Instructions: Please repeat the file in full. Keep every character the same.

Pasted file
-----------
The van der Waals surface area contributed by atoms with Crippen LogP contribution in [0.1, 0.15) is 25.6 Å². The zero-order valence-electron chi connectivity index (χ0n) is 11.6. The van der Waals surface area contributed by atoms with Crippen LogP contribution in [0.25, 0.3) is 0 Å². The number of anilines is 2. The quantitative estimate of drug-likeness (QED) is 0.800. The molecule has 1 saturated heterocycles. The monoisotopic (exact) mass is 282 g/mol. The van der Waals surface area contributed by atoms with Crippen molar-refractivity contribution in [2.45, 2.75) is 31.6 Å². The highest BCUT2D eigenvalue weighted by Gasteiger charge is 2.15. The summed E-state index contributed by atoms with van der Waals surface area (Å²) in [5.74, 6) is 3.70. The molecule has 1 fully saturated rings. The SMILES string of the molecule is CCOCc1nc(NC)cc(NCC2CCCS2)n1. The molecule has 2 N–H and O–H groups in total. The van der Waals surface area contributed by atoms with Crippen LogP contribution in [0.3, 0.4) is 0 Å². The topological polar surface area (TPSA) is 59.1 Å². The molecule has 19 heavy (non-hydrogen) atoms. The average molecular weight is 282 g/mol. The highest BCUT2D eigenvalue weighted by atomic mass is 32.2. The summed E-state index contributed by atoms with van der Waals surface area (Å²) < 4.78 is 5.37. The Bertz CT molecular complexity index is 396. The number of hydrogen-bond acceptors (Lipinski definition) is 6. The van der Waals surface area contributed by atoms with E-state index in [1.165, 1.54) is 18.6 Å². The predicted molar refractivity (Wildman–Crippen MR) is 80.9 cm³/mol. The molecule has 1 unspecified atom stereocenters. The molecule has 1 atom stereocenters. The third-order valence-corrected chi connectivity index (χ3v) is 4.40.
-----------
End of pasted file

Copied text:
The van der Waals surface area contributed by atoms with Crippen LogP contribution in [0.1, 0.15) is 25.6 Å². The zero-order valence-electron chi connectivity index (χ0n) is 11.6. The van der Waals surface area contributed by atoms with Crippen LogP contribution in [0.25, 0.3) is 0 Å². The number of anilines is 2. The quantitative estimate of drug-likeness (QED) is 0.800. The molecule has 1 saturated heterocycles. The monoisotopic (exact) mass is 282 g/mol. The van der Waals surface area contributed by atoms with Crippen molar-refractivity contribution in [2.45, 2.75) is 31.6 Å². The highest BCUT2D eigenvalue weighted by Gasteiger charge is 2.15. The summed E-state index contributed by atoms with van der Waals surface area (Å²) in [5.74, 6) is 3.70. The molecule has 1 fully saturated rings. The SMILES string of the molecule is CCOCc1nc(NC)cc(NCC2CCCS2)n1. The molecule has 2 N–H and O–H groups in total. The van der Waals surface area contributed by atoms with Crippen LogP contribution in [0.3, 0.4) is 0 Å². The topological polar surface area (TPSA) is 59.1 Å². The molecule has 19 heavy (non-hydrogen) atoms. The average molecular weight is 282 g/mol. The highest BCUT2D eigenvalue weighted by atomic mass is 32.2. The summed E-state index contributed by atoms with van der Waals surface area (Å²) < 4.78 is 5.37. The Bertz CT molecular complexity index is 396. The number of hydrogen-bond acceptors (Lipinski definition) is 6. The van der Waals surface area contributed by atoms with E-state index in [1.165, 1.54) is 18.6 Å². The predicted molar refractivity (Wildman–Crippen MR) is 80.9 cm³/mol. The molecule has 1 unspecified atom stereocenters. The molecule has 1 atom stereocenters. The third-order valence-corrected chi connectivity index (χ3v) is 4.40.